A typical work day for diggers starts around 8:00 a.m. and continues until 2:00 p.m. with a two-hour break until 4:00 p.m., when they head back out to the site and continue until sundown — around 8:00 p.m. It isn’t hard to work late when the sunsets are absolutely breathtaking. Riding back in the dark isn’t bad either, as nights are generally clear and the moon and stars provide ample illumination for the journey home.
Stay tuned for more updates as Jeremy Witek and Russell Shumaker have been busy working on the new ladder bridge to quarterpipe, a brand-new feature for this year that will definitely up the stakes at the finish line.
The mountains near Virgin, Utah, are beginning to rumble once again as Red Bull Rampage, the pinnacle of freeride mountain bike competition, readies for its return on October 5-7, 2012. Spectator tickets are now available, course construction is already underway and the exclusive invite list — featuring the world’s best mountain bike riders — has officially been finalized (see below).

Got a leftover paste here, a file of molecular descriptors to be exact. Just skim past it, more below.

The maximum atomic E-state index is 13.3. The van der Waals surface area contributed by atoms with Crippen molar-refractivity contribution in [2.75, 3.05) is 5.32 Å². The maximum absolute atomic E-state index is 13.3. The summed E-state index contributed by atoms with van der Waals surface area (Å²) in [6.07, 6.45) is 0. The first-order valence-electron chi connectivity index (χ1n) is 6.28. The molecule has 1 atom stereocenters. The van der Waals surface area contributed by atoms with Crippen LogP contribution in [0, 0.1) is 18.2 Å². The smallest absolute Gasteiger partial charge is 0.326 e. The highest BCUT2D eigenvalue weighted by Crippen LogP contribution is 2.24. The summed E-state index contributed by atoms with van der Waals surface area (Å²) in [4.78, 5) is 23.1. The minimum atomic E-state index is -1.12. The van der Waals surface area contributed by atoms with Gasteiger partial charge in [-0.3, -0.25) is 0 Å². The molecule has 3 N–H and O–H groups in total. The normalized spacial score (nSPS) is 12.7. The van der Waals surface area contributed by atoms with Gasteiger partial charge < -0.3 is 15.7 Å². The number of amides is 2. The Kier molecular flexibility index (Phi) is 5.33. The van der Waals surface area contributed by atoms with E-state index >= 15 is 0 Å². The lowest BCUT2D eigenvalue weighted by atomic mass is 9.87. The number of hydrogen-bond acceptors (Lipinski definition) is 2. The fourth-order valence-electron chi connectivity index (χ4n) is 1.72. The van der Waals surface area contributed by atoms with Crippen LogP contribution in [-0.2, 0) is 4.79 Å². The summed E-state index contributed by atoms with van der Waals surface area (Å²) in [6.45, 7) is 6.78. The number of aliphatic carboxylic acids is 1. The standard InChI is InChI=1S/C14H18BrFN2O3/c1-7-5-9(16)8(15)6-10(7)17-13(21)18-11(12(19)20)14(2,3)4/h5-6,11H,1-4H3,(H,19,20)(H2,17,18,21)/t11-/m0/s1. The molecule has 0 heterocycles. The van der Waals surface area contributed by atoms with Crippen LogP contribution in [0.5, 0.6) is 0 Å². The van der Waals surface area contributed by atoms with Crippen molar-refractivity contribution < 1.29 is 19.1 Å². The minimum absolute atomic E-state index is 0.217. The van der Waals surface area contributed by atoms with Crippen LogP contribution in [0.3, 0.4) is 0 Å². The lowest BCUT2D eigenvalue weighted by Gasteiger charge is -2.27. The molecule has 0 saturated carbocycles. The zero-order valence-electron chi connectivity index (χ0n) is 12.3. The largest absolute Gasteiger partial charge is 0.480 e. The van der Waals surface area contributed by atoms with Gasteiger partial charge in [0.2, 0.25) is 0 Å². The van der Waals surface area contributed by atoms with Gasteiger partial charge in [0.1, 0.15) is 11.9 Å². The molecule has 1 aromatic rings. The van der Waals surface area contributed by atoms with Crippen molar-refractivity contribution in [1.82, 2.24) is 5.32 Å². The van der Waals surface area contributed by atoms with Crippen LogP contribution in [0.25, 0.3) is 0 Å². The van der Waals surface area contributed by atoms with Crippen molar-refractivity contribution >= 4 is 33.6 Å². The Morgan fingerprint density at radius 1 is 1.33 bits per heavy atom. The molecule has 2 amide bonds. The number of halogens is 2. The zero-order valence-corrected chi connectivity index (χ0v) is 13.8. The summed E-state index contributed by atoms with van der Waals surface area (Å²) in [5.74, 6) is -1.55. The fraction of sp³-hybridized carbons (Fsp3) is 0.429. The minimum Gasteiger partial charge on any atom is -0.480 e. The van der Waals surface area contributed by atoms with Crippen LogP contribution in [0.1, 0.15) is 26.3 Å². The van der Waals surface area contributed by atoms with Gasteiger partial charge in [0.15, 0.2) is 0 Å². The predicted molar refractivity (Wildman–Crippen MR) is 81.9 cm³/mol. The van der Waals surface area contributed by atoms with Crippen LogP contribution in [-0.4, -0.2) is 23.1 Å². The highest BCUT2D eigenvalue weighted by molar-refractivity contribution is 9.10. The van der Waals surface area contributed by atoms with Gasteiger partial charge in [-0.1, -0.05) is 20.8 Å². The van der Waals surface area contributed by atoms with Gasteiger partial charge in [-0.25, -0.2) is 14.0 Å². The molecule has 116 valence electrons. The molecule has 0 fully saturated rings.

After a thrilling contest at Red Bull Joyride, riders were selected according to predetermined qualification criteria to fill the open spots on the Red Bull Rampage competitor list, which includes riders from 11 different nations.
The field features veterans like Mike Kinrade and Kyle Strait — who hold the honor of having competed in every Red Bull Rampage event — and rookie phenoms like Anthony Messere who, at 17, will be the youngest rider in the field.
Heavy hitters like Brandon Semenuk, who already has a Red Bull Rampage win under his belt, will join the field with Martin Söderström and Thomas Genon, with all three gunning not only for the 2012 Red Bull Rampage title, but also for the overall 2012 FMB World Tour Championship crown. Semenuk’s points advantage will seal the deal if he stands anywhere on the podium.
For 2012, a lucky 1,800 spectators will get the opportunity to witness all the action firsthand in the picturesque desert of Utah. Tickets are available now for the competition days of October 5 and 7 (course will be closed to spectators on October 6). Tickets are $15 and include entry on both days. Please read the spectator advisory on the ticket page and note that the event site is remote and requires a four-mile hike or bike ride into the venue.